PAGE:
Adressing the Linkage Between Violence Against Women and HIV
Everjoice Win, Head of Women’s Rights at Action Aid in Zimbabwe held a powerful speech at the plenary session Tuesday morning about women’s rights, violence and the connection to HIV/AIDS. She pointed to the public health crisis that is taking place with regards to violence against women and HIV in both the Global North and the Global South and the fact that violence against women in many cases aim towards maintaining gender stereotypes and existing power relations in a society. Men who transgress gender norms are also victims of gender-based violence, she further stated. Examples of violence by state actors were also given, such as forced sterilization and coerced abortion.
She further said that there were encouraging signs from the donors in terms of putting more focus on women in HIV/AIDS programs, and encouraged donors to recognize and give priority to programs addressing the linkages between violence against women and HIV, as well as strengthening reporting systems, etc, since there is much underreporting.
Summing up, as one of the plenary speakers repeated several times, “actions speaks louder than words”, so the coming months and in particular, the Global Fund replenishment conference in October will give us some clear messages about where we are heading in the coming years with regards to further scale up universal access and integration of HIV/AIDS with broader global health issues.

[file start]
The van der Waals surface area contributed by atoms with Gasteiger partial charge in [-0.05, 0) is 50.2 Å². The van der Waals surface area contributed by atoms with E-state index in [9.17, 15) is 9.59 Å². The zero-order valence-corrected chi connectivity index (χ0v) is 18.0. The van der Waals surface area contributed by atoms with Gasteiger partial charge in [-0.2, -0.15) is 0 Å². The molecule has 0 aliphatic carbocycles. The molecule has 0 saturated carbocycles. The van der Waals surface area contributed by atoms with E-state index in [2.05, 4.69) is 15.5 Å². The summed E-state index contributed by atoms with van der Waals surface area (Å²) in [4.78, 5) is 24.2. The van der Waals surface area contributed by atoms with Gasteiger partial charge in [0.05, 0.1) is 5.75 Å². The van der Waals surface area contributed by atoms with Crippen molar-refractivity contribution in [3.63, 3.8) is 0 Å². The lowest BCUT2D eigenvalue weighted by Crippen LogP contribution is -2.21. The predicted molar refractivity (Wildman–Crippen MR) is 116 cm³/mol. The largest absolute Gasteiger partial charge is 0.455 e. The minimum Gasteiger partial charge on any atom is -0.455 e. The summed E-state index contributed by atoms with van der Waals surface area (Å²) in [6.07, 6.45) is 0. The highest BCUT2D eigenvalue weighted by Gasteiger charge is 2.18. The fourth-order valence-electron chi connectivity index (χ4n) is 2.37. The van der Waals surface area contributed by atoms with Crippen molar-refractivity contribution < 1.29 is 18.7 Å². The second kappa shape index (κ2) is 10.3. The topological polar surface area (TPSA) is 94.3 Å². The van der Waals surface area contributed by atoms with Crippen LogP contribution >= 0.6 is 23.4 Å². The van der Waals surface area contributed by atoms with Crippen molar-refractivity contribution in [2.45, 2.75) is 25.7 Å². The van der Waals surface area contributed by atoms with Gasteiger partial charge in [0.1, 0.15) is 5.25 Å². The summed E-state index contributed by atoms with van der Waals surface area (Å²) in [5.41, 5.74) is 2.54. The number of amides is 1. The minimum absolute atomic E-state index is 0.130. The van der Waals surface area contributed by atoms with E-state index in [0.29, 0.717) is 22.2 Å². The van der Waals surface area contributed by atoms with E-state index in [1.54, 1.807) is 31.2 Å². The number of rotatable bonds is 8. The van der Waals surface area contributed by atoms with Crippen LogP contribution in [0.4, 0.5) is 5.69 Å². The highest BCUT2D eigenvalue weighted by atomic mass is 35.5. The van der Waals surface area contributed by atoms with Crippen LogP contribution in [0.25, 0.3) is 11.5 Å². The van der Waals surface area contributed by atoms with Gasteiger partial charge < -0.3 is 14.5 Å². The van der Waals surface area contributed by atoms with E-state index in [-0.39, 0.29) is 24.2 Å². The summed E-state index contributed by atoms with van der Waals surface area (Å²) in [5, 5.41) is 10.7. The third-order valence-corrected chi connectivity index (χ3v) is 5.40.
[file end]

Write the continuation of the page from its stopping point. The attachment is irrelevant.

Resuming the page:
*** CD4 count refers to a test counting the number of CD 4 cells in the blood. 4 cells are a type of lymphocyte (white blood cell). They are an important part of the immune system. “CD4 cells are sometimes called T-cells. There are two main types of CD4 cells. T-4 cells, also called CD4+, are “helper” cells. They lead the attack against infections. T-8 cells (CD8+) are “suppressor” cells that end the immune response. CD8 cells can also be “killer” cells that kill cancer cells and cells infected with a virus”. Read more on this here.
All photos by author unless otherwise stated.
Read more NIBR dispatches from the 2010 International AIDS Conference:
Jones, Peris: Surreal But All Too Real.
Aasland, Aadne: Rights Here, Right Now – The Reality for Injecting Drug Users in Russia.
For more on NIBR’s HIV/AIDS research, see this webpage, where NIBR’s posters will be available from Thursday 22 July.